Four and a half years after the second “X-Files” feature film was released – nine years after the series ended its nine-season run as the show that, alongside “The Simpsons,” put FOX on the map as a network – fans are calling for a third film, and there are indications that the studio is listening.

 

The odd thing about this isn’t that fans want more; fans of anything almost always want more.  What’s unique is that, while the television series was a blockbuster (both critically and in the ratings) and the first feature film (released in 1998, near the peak of the show’s popularity) grossed nearly two hundred million dollars worldwide, the second movie – titled “The X-Files: I Want to Believe” – barely scraped seventy million dollars internationally.  Granted, it still made a tidy profit (why else would the studio even think of a third?), and a certain drop-off in interest is probably inevitable for any franchise that began as a Friday-night sci-fi cult hit.  But what’s interesting is that even the briefest googling (this, from a Scully-focused, predominantly female mailing list: “[Make] Mulder and Scully the way they used to be!”) will reveal that what many fans really want from a third movie is not a continuation of “I Want to Believe."    It is a correction.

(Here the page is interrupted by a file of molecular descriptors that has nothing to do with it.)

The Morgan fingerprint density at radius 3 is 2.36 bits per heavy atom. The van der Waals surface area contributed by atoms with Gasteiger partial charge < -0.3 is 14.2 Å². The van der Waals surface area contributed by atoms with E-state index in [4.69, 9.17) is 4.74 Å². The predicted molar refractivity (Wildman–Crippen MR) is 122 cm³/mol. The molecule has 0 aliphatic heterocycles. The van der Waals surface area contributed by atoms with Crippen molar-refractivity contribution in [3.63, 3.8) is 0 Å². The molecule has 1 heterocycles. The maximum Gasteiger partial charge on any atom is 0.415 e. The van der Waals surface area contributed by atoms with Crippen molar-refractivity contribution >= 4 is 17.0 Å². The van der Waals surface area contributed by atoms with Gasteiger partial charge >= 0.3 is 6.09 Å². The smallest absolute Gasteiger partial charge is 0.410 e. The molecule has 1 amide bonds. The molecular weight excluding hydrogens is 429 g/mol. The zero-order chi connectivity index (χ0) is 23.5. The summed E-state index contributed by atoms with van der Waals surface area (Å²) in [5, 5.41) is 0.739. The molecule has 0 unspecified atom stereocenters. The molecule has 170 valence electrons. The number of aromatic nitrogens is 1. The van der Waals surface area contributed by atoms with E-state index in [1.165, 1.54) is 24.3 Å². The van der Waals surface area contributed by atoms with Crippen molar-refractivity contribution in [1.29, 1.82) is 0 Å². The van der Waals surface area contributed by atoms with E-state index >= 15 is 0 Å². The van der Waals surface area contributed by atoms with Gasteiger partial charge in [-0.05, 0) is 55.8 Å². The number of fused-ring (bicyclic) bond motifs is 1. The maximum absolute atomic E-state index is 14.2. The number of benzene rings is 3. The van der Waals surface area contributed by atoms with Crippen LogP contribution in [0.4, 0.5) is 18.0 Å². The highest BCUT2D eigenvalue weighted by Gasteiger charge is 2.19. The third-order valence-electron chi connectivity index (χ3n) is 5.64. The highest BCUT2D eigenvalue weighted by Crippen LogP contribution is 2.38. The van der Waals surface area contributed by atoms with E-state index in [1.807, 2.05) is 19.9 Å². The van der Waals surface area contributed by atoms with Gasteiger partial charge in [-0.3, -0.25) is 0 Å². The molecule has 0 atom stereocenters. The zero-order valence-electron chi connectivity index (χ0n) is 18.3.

"I Want to Believe” was not a flawless film, but the common complaints lodged against it – that it was not, according to multiple commenters on an official FOX blog, a “proper ending” – deal less with minor issues of continuity and more with the tone and scale of the piece as a whole.  The first film, subtitled “Fight the Future,” was a big-budget action epic in which a building was blown up, Oklahoma City-style, within the first five minutes.  In “I Want to Believe,” nobody even fires a gun.  More crucially, the structure of “Fight the Future” is transparent to anyone with a passing knowledge of Joseph Campbell, or comic books: Fox Mulder, the FBI’s resident boy genius and alien-hunter, is the hero.  Dana Scully, MD, is his sidekick.  They fight the bad guys and do not emerge unscathed or totally victorious, but eventually, the viewer is certain, they will triumph.